How did you discover Harry Partch (19011974), whose opera Delusion of the Fury you staged for the first time in Europe at the opening of the Ruhrtriennale last August?
I came across his music in the early 1980s when I acquired two vinyl records put out by the CRI label at his expense. I felt that Partch was historically interesting for two reasons. First, because of his interest in rhythm and the corporal sensation of sound that it produces, a phenomenon I was already familiar with and appreciated in pop music, and second because he considered himself an explorer of an as-yet poorly defined new sonic space. At the time that was very important for me in terms of positioning myself in regard to contemporary music. Consequently, in Noir et Blanc there is a passage entitled “Harrypatari,” dedicated to both Harry Partch and my Atari computer! When I had the opportunity to work with the musikFabrik ensemble to reconstruct all the instruments he had conceived and made, we decided to put on Delusion of the Fury. It took the percussionists almost a year to learn how to play these instruments. During the course of the rehearsals it was a real pleasure to discover the very particular character of his music, a mélange of seriousness, probity and humor. I read his writing with fascination, and realized that the ideas I had developed during the 1980s had already been formulated by him forty years earlier. How can such works be staged? How can they be performed without a conductor? I was intrigued by his thinking about how to link the body and musical instruments. His conceptualization went beyond the boundaries of art to embrace life itself.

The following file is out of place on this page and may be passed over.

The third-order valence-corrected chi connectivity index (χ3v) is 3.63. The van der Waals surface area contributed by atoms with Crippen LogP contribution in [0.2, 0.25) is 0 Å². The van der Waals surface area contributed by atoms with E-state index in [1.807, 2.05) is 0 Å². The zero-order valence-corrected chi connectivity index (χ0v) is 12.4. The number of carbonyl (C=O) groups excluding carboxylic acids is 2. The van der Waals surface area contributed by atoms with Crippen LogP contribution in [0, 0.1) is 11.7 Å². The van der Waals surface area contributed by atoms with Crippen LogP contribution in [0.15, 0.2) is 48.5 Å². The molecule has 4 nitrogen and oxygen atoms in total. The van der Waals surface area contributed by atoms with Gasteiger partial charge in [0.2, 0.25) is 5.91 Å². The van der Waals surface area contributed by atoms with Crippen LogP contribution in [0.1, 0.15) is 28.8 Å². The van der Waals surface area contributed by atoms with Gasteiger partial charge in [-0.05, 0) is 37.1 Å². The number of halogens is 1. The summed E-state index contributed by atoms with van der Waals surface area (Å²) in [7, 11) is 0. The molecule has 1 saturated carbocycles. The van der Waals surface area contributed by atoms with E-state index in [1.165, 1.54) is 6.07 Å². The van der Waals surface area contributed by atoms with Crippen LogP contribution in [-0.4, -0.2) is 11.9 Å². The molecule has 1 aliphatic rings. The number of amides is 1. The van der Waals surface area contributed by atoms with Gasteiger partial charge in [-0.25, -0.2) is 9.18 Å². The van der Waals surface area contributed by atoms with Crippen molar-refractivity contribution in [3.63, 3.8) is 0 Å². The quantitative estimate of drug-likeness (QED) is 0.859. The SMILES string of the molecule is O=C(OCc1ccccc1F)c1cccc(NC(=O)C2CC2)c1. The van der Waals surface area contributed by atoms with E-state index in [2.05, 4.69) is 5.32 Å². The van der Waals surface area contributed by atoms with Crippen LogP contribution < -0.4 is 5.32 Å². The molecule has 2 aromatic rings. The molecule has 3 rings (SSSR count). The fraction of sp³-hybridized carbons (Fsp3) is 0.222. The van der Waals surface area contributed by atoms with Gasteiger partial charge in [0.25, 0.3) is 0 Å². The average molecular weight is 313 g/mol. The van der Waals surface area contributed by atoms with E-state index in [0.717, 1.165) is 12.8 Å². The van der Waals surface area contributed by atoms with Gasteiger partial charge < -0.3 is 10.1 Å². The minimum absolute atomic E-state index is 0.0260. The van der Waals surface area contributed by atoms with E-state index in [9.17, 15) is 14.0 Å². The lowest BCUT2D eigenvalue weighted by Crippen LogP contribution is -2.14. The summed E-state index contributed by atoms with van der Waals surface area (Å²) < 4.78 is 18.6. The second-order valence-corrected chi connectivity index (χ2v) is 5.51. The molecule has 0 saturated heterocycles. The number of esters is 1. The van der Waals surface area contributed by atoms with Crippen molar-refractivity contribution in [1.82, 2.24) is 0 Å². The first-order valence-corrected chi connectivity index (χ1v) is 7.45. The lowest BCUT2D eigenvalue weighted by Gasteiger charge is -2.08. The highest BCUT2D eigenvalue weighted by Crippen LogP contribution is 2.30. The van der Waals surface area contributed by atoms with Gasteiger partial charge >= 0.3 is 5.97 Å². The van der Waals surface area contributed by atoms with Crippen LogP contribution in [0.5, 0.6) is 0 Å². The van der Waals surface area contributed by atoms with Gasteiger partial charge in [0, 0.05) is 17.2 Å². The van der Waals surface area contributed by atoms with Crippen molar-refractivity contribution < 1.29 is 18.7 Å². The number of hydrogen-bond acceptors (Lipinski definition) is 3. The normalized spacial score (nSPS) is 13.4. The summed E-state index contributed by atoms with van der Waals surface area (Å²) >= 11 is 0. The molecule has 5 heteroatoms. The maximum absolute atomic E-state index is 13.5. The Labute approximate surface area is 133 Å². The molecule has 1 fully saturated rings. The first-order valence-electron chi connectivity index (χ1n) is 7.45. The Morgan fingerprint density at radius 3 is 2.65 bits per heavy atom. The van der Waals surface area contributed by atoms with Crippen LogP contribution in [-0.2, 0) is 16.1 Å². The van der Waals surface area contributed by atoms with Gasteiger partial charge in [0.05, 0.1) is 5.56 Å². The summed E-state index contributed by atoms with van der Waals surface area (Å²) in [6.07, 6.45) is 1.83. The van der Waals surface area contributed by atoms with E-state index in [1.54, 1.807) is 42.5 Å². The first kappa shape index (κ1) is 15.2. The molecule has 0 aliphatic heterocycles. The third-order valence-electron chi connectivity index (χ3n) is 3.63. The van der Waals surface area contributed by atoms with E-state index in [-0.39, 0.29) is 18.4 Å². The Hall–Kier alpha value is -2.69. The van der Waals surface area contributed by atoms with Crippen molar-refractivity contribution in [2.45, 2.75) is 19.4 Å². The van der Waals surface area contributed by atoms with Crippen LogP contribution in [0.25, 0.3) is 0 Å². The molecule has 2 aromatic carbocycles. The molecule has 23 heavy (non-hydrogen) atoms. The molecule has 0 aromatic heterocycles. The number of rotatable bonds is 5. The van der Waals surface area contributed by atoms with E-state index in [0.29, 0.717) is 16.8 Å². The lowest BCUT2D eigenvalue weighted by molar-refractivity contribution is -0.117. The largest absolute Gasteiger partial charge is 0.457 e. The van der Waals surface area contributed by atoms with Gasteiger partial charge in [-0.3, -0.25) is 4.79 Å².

You mean that he didn’t separate theater and music?
Never. When I began to read the score and the libretto for Delusion, there were a number of things I didn’t understand. I said to myself, “Doesn’t matter. Don’t try to find an explanation for everything…” But as I delved more deeply into it I realized that what had seemed bizarre to me at first glance—his borrowings and derivations from Japanese folklore and African tales— made sense when they were staged. His meticulous written indications were like writing space. The movement and positioning of the instruments, which were extraordinary sculptures in themselves, the stage sets and the instructions for the performers—everything served the music.
A SCORE WITH NO HUMAN PRESENCE
You reject experience in composition, but at the same time you want it to be an experience for the listener.